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Amanda Friedman | Photo: Random International, David Livingston, Paige K. Parsons and Adam Reich | December 2, 2013
Restoration Hardware’s Gary Friedman is changing the face of retail—one groundbreaking idea at a time.
The remarkable career trajectory of Gary Friedman, the innovative chairman, creator, curator and co-CEO of Restoration Hardware, has become legendary in the retail industry: During a brief stint in junior college, Friedman joined the Gap in San Francisco as a part-time stock boy, quickly moving up the ranks to become the youngest regional manager in the company’s history and attracting the attention and mentorship of the Gap’s then-CEO Mickey Drexler. Next, at only 29 years old, Williams-Sonoma recruited Friedman to join the fledgling home brand as an executive vice president. Over the next 14 years, Friedman transformed the company from a $300 million to a $2.1 billion-a-year business, introducing revolutionary retail experiences like test kitchens and tasting bars, and making over the Pottery Barn division and launching West Elm along the way. “Looking back, I was a young guy who didn’t know what couldn’t be done,” Friedman says. “I was very open and curious about a lot things. But I was also very careful.”
But the real turning point in Friedman’s career was also his biggest professional heartbreak: In 2001, Friedman was passed over to become the next CEO of Williams-Sonoma. Despite having millions’ worth of stock options in the company, Friedman made the bold move to walk away. “Everything happens for a reason, and it’s not what happens to you, it’s how you react,” he says. “What this did was really give me the opportunity to do my own thing.” Friedman set his sites on another Bay Area brand, Restoration Hardware, which was on the verge of bankruptcy and known for selling novelty, tchotchke-type items. Once again, he slowly began to completely transform the company. “We eliminated a lot of the nostalgic pieces that Restoration was famous for,” Friedman says, “and brought in the textiles and bath hardware businesses, and started to update the lighting and furniture.” Then came the 2008 recession, and another bold decision. While everyone else was lowering costs and sacrificing quality, Restoration Hardware increased the value of its products and elevated its design. “I told everyone, ‘Let’s not worry about what the customer wants because, today, the customer isn’t buying,’” Friedman explains. “‘Let’s just create what we love and see if we can inspire other people who believe what we believe.’”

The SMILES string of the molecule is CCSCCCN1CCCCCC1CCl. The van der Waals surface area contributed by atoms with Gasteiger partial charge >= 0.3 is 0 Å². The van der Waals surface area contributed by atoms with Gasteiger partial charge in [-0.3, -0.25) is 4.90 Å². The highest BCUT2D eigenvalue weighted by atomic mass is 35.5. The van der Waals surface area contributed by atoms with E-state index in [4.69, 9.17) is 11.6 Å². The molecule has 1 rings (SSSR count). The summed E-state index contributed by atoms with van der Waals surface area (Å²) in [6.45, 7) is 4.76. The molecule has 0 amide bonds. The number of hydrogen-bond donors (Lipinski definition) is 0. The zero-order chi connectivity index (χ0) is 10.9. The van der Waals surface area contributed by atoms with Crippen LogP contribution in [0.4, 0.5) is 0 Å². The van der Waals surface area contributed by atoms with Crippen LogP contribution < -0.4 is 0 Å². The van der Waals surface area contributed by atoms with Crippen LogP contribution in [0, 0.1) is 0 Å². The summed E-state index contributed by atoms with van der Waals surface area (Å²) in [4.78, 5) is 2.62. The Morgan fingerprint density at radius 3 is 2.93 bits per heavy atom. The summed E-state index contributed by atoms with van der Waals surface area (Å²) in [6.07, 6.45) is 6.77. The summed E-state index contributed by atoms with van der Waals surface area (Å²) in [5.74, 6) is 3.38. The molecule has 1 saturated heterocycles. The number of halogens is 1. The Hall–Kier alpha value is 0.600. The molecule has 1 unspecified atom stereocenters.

Clearly, the strategy has worked. Today, Restoration Hardware is worth $2.8 billion and is expanding at awe-inspiring rates. Friedman has proved to be a true retail visionary, curating a company based around his personal aesthetic and exacting taste. He constantly travels the world, seeking inspiration from the antiques and artisans that he encounters along the way, and has elevated the shopping experience by creating design galleries in architecturally significant buildings throughout the United States. Most importantly, he creates what he loves. “Everything is based around this truth,” Friedman explains. “This authentic enthusiasm and passion comes through in everything we do.”
Now, Friedman is at another pivotal moment in his career—quite possibly his biggest yet. After rebranding from Restoration Hardware to RH, the company is expanding outside of the world of home furnishings and positioning itself to become a leading luxury lifestyle brand. “We believe that we can curate a world beyond the four walls of the home,” Friedman explains. He has already launched RH Music, a record label devoted to emerging artists, and has plans to debut an artisan-driven fashion line, RH Atelier. But his most ambitious endeavor is RH Contemporary Art. Frustrated by his experience trying to purchase works for his own home, Friedman set out to create an interactive, multichannel platform for exhibiting art and increasing its accessibility. And in true Friedman fashion, his art-world introduction was an earth-shattering success: RH acquired Random International’s monumental Rain Room installation, which debuted last summer at New York City’s Museum of Modern Art and became an overnight sensation. “I knew that we had to find something that had never been seen before, that we had to enter the art world in a very brave and courageous way,” Friedman says. “To me, Rain Room was incredibly inspiring, illustrating the belief that you could step into an environment and control the outcome.” MOMA curator Glenn Lowry agreed, championing the work throughout its display.
And now, RH Contemporary Art has opened its first gallery in New York City’s Chelsea neighborhood. The impressive six-story space debuted last month with a high-profile party and five solo exhibitions by emerging artists—Nathan Baker, Toby Christian, Peter Demos, Samantha Thomas and Natasha Wheat—discovered by Friedman and his global curatorial team. There is also an innovative website where clients can interact with works, watch documentaries of the artists and converse with personal art specialists. Next up, Friedman is planning to unveil an art gallery in Los Angeles and RH Guest House, a boutique hotel in New York City. “Our vision for our company is to create a message of hope, inspiration and love that will lift and connect the human spirit and change the world,” Friedman says. Clearly he’s only getting started. rhcontemporaryart.com